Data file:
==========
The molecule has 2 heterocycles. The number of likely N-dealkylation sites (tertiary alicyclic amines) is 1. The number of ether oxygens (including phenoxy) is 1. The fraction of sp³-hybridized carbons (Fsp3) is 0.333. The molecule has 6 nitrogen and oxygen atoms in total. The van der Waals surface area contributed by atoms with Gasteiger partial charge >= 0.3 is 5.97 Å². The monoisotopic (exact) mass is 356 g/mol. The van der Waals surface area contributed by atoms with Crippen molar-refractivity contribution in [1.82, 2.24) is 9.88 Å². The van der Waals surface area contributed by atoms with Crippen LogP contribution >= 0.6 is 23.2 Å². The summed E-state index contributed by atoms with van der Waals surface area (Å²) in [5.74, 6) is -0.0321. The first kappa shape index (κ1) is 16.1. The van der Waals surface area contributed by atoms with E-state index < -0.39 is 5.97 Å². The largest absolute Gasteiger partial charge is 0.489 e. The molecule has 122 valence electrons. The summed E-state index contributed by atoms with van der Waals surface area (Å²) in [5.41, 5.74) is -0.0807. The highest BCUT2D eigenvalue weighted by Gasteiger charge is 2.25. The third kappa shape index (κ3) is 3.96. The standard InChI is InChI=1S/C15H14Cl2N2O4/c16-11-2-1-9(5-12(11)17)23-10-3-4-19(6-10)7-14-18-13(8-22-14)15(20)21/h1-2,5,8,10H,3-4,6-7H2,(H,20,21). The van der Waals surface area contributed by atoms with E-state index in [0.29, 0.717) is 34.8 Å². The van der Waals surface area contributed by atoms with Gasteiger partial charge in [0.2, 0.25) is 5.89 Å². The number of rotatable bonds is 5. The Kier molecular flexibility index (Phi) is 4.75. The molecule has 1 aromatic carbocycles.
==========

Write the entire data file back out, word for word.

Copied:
The molecule has 2 heterocycles. The number of likely N-dealkylation sites (tertiary alicyclic amines) is 1. The number of ether oxygens (including phenoxy) is 1. The fraction of sp³-hybridized carbons (Fsp3) is 0.333. The molecule has 6 nitrogen and oxygen atoms in total. The van der Waals surface area contributed by atoms with Gasteiger partial charge >= 0.3 is 5.97 Å². The monoisotopic (exact) mass is 356 g/mol. The van der Waals surface area contributed by atoms with Crippen molar-refractivity contribution in [1.82, 2.24) is 9.88 Å². The van der Waals surface area contributed by atoms with Crippen LogP contribution >= 0.6 is 23.2 Å². The summed E-state index contributed by atoms with van der Waals surface area (Å²) in [5.74, 6) is -0.0321. The first kappa shape index (κ1) is 16.1. The van der Waals surface area contributed by atoms with E-state index < -0.39 is 5.97 Å². The largest absolute Gasteiger partial charge is 0.489 e. The molecule has 122 valence electrons. The summed E-state index contributed by atoms with van der Waals surface area (Å²) in [5.41, 5.74) is -0.0807. The highest BCUT2D eigenvalue weighted by Gasteiger charge is 2.25. The third kappa shape index (κ3) is 3.96. The standard InChI is InChI=1S/C15H14Cl2N2O4/c16-11-2-1-9(5-12(11)17)23-10-3-4-19(6-10)7-14-18-13(8-22-14)15(20)21/h1-2,5,8,10H,3-4,6-7H2,(H,20,21). The van der Waals surface area contributed by atoms with E-state index in [0.29, 0.717) is 34.8 Å². The van der Waals surface area contributed by atoms with Gasteiger partial charge in [0.2, 0.25) is 5.89 Å². The number of rotatable bonds is 5. The Kier molecular flexibility index (Phi) is 4.75. The molecule has 1 aromatic carbocycles.